"Jackson County Circuit Judge Jenifer Holt restrained both parties in the lawsuit between Garry Morgan and the Scottsboro Multi-Cultural Foundation Board of Directors making any statements about the other while the case is pending. During a 45-minute hearing Thursday, Holt said neither party is to make disparaging remarks against the other in public."

Orders of a Court of Law will not cover up false affidavits and crime in the pending case. So called "faux justice Pardons" do not correct institutional and personal racism evident in the State of Alabama and the current political cycle. The "faux Pardon" will make those who are burdened with white guilt and glory seeking feel much better, however it will have no affect in correcting racism still existing today.  I think political faux justice, white guilt and irresponsibility will probably win once again and Lady Justice will weep.

Opinion Editorial from the Daily Sentinel:

My Letter to the Daily Sentinel concerning the "faux pardon."

Sunday, August 12, 2012

Womens Equality Day, August 26, 2012

Women’s Equality Day commemorates the day when women in America were given full voting rights
under the U.S. Constitution by the passage of the 19th Amendment.

Women's Suffrage A "rock & roll "video telling a story about Womens suffrage. Set to "Bad Romance" by Lady GaGa.

August 26th is the anniversary of national woman suffrage. Across the seventy-two years between the first major women’s rights conference at Seneca Falls, New York, in 1848, and the passage of the Nineteenth Amendment, thousands of people participated in marches through cities like New York and Washington DC, wrote editorials and pamphlets, gave speeches all over the nation, lobbied political organizations, and held demonstrations with the goal of achieving voting rights for women. Women also picketed the White House with questions like, “Mr. President, what are you going to do about woman’s suffrage?” “Mr. President, how long must women wait for liberty?” This was the first time in history that a group of people picketed the White House.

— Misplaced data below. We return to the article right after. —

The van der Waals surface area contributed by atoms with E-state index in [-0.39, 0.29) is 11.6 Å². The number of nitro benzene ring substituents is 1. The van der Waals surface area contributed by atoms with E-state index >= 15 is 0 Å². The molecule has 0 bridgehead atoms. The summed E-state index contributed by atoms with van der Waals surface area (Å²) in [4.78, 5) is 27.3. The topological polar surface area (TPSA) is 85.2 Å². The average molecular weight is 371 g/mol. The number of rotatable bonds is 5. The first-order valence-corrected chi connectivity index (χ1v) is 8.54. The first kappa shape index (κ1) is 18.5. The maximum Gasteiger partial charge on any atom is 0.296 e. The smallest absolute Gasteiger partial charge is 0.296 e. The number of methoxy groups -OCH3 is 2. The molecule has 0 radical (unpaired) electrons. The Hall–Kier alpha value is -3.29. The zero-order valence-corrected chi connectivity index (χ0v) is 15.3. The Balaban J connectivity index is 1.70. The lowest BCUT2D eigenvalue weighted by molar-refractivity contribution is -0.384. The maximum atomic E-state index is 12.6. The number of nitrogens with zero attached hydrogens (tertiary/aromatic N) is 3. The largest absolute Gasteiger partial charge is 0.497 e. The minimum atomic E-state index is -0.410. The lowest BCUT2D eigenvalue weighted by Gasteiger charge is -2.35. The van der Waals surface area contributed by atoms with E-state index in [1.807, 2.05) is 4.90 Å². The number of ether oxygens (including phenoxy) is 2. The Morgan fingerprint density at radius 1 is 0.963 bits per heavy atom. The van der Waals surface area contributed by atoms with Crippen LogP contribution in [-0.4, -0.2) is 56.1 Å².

The woman suffrage amendment was introduced for the first time to the United States Congress on January 10, 1878. It was re-submitted numerous times until finally in June 1919 the amendment received approval from both the House of Representatives and the Senate. Over the following year the suffragists spent their time lobbying states in order to have the amendment ratified by the required two-thirds of the states. On August 24th, Tennessee, the final state needed for ratification, narrowly signed the approval by one vote. The vote belonged to Harry Burn, who heeded the words of his mother when she urged him to vote yes on suffrage. The U.S. Secretary of State Bainbridge Colby signed the amendment into law on August 26, 1920.

Fifty years later on August 26th, 1970, Betty Friedan and the National Organization of Women (NOW) organized a nationwide Women’s Strike for Equality. Women across the political spectrum joined together to demand equal opportunities in employment, education, and twenty-four hour child-care centers. This was the largest protest for gender equality in U.S. history. There were demonstrations and rallies in more than ninety major cities and small towns across the country and over 100,000 women participated, including 50,000 who marched down Fifth Avenue in New York City.

Several other acts occurred on that day to help the cause and prompt more press coverage on the women’s movement. For example, women in New York City took over the Statue of Liberty. In preparation, several women climbed up to measure the wind velocity. Later they returned to the Statue with two forty-foot banners to hang from the crown. One read: “March on August 26 for Equality.” The other: “Women of the World Unite.” An organized group stopped the ticker tape at the American Stock Exchange, and they held signs with slogans like, “We won’t bear any more bull.” Another action taken during the day was a lawsuit filed against the New York City Board of Education to gain equality for women in educational administration. The case lasted about ten years and finally resulted in a larger increase in female principals.

While the strike did not halt the activities of the nation, it drew national attention to the women’s rights movement. For example, The New York Times published their first major article on the feminist movement by covering the events of the day. It even included a map of the route the marchers took through New York City.

The following year in 1971, Representative Bella Abzug (D-NY) introduced a bill designating August 26th of each year as Women’s Equality Day and the bill passed. Part of the bill reads that Women’s Equality Day is a symbol of women’s continued fight for equal rights and that the United States commends and supports them. It decreed that the President is authorized and requested to issue a proclamation annually in commemoration of woman suffrage and the 1970 Strike for Equality. Women today continue to draw on the history of these brave and determined women.
Find Equality Day resources on the National Women’s History Project’s Web site